Boundaries. Energy Management. Discernment.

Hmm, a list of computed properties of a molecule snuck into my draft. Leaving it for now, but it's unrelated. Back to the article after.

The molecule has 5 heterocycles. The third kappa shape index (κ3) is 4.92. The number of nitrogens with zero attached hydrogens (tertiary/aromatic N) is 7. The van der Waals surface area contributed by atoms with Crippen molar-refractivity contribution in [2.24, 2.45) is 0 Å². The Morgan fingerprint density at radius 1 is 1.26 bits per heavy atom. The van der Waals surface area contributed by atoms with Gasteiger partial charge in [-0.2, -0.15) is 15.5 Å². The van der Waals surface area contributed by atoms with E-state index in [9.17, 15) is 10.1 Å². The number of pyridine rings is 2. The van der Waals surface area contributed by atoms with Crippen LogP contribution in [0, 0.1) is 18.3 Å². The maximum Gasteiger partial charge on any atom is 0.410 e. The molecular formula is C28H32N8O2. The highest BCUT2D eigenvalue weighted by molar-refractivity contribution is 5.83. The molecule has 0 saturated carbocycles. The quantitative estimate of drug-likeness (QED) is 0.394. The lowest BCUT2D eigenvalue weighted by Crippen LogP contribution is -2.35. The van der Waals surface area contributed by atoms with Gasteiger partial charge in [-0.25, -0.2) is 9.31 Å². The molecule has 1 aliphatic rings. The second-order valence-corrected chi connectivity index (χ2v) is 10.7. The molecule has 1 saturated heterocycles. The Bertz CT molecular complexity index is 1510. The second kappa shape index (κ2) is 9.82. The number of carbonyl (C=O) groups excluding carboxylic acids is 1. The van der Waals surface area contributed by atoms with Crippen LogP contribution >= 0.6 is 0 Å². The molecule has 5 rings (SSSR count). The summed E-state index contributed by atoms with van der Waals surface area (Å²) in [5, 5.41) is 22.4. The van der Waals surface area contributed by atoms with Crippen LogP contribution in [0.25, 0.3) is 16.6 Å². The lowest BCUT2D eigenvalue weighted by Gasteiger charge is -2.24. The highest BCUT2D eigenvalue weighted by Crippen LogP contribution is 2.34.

I talk about these three things often enough: Boundaries Energy Management Discernment It's because they're the cornerstone of my coaching practice, and also the trifecta of what has brought me to where I am in my own present time. They are three elements I believe in. They create a container, a structure, a scaffold from where to perch when the storms of life hit. If you have these things, you have the space around you to breathe and decide without (or with less) urgency, panic, and fear. They offer grounding in a storm. Shelter for life's unexpected surprises. Now. I'm not perfect and I'll be the first to admit I can fall off the wagon for my practice in these areas from time to time. I'm human. Which brings me to a couple other words I want to talk about: Permission Mastery First, we need permission to make mistakes, have occasional slip-ups and failures. I have a feeling that in cultures of times' past, there would be a sanctioned night of wild drinking and crazy making fun where all bets were off and people could get all the things out of their systems, so they could clear the slate and start fresh. Kind of like drunken New Years' parties today. A specified “last hurrah” so that managing one's self is a little easier the rest of the year. We don't really have sanctioned “get the wiggles out” ceremonies in contemporary American society (they might be growing in select groups), and in it's place what we have is a sense of expectation to be “doing right” and “being perfect”. Which is a recipe for so much misery in most cases. So we need more permission. To fail, to make mistakes, to try something and fall flat on our faces. I'm not saying we all need reckless and wanton nights of debauchery (but hey, maybe some do), but for the buttoned up, “good student”, rule-following, people-pleasing perfectionist, we could have a little permission to fail, hard. To be totally excited to make a giant mess and learn from the mistake. To take the “leap” and land on our assess, then stand up, dust off, and reassess. This is how learning happens and adults don't give themselves a lot of permission to learn unless it's going to go “perfectly” and in that case, there isn't much growth. Growth requires stretch. For many adults, learning was done after high school or college, and then, you were supposed to “know”. But… learning doesn't stop, so why did our permission to fail, and fail miserably, stop? Sure - there might be economic consequences that could compromise financial stability - so maybe assess the risks - but I would argue that risk aversion is too high in most cases and holding us back as we get older. So, yes, permission. To be less perfect. To make mistakes. To fail, learn and reassess. And that last word? Mastery. I'm using it lately in place of “perfection”. Perfection as most of us might agree these days doesn't really exist. Stuff is changing faster than our minds or feet can follow in some cases, and so mastery is where it's at. Becoming masterful at what it is we set our minds to, our practices on, so that when failures or mistakes happen, we look to the learning and integrate it into becoming masters of our craft. Mastery is understanding the complex and dynamic nature of life, of knowing that there is so much out of our control and being okay with how we learn to dance when the floor starts to rumble. Mastery is keeping our footing best we can when things shake up, and then think about what it will take to work towards balance. When we have healthy boundaries, energy management, and discernment as our foundation, we can really lean into permission and mastery as a practice for how we live our lives. Want support building these foundations? Listen to this episode of my podcast on Boundaries, Energy Management, and Discernment and try out the exercise I walk you through in the episode. Want support in real life, 1:1? I'm taking consults for new coaching clients to begin in late Summer / Fall 2022. Book your consult today: ellenwyomingdeloy.as.me P.S. Have a friend who could use this? Share this post.